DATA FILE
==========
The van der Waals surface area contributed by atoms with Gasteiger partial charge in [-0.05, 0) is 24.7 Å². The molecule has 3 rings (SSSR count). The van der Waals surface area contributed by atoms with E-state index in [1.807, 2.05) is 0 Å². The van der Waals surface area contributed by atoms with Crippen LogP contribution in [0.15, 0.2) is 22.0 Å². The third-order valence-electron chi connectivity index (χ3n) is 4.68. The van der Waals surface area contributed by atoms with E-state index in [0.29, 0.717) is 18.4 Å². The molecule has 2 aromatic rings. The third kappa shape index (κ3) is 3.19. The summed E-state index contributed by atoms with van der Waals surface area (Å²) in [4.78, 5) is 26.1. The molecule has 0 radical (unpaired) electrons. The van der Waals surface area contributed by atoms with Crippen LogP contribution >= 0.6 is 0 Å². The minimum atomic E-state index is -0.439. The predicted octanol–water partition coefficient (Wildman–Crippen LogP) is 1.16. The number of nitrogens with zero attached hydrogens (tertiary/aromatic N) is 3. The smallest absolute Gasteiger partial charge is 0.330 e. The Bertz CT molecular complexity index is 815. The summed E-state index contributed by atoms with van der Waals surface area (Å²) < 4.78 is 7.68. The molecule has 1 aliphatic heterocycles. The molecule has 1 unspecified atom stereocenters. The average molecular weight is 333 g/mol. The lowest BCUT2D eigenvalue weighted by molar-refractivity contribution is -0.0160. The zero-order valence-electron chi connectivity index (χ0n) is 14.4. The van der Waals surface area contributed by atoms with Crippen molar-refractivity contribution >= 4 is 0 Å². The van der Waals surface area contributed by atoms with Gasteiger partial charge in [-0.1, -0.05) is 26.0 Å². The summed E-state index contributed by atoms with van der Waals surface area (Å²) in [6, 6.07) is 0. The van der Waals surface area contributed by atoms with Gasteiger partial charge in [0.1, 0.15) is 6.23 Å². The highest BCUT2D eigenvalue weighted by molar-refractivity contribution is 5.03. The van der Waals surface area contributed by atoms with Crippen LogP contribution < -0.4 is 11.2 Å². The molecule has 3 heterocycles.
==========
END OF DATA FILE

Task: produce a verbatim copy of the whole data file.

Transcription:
The van der Waals surface area contributed by atoms with Gasteiger partial charge in [-0.05, 0) is 24.7 Å². The molecule has 3 rings (SSSR count). The van der Waals surface area contributed by atoms with E-state index in [1.807, 2.05) is 0 Å². The van der Waals surface area contributed by atoms with Crippen LogP contribution in [0.15, 0.2) is 22.0 Å². The third-order valence-electron chi connectivity index (χ3n) is 4.68. The van der Waals surface area contributed by atoms with E-state index in [0.29, 0.717) is 18.4 Å². The molecule has 2 aromatic rings. The third kappa shape index (κ3) is 3.19. The summed E-state index contributed by atoms with van der Waals surface area (Å²) in [4.78, 5) is 26.1. The molecule has 0 radical (unpaired) electrons. The van der Waals surface area contributed by atoms with Crippen LogP contribution >= 0.6 is 0 Å². The minimum atomic E-state index is -0.439. The predicted octanol–water partition coefficient (Wildman–Crippen LogP) is 1.16. The number of nitrogens with zero attached hydrogens (tertiary/aromatic N) is 3. The smallest absolute Gasteiger partial charge is 0.330 e. The Bertz CT molecular complexity index is 815. The summed E-state index contributed by atoms with van der Waals surface area (Å²) < 4.78 is 7.68. The molecule has 1 aliphatic heterocycles. The molecule has 1 unspecified atom stereocenters. The average molecular weight is 333 g/mol. The lowest BCUT2D eigenvalue weighted by molar-refractivity contribution is -0.0160. The zero-order valence-electron chi connectivity index (χ0n) is 14.4. The van der Waals surface area contributed by atoms with Crippen molar-refractivity contribution >= 4 is 0 Å². The van der Waals surface area contributed by atoms with Gasteiger partial charge in [-0.1, -0.05) is 26.0 Å². The summed E-state index contributed by atoms with van der Waals surface area (Å²) in [6, 6.07) is 0. The van der Waals surface area contributed by atoms with Gasteiger partial charge in [0.1, 0.15) is 6.23 Å². The highest BCUT2D eigenvalue weighted by molar-refractivity contribution is 5.03. The van der Waals surface area contributed by atoms with Crippen LogP contribution < -0.4 is 11.2 Å². The molecule has 3 heterocycles.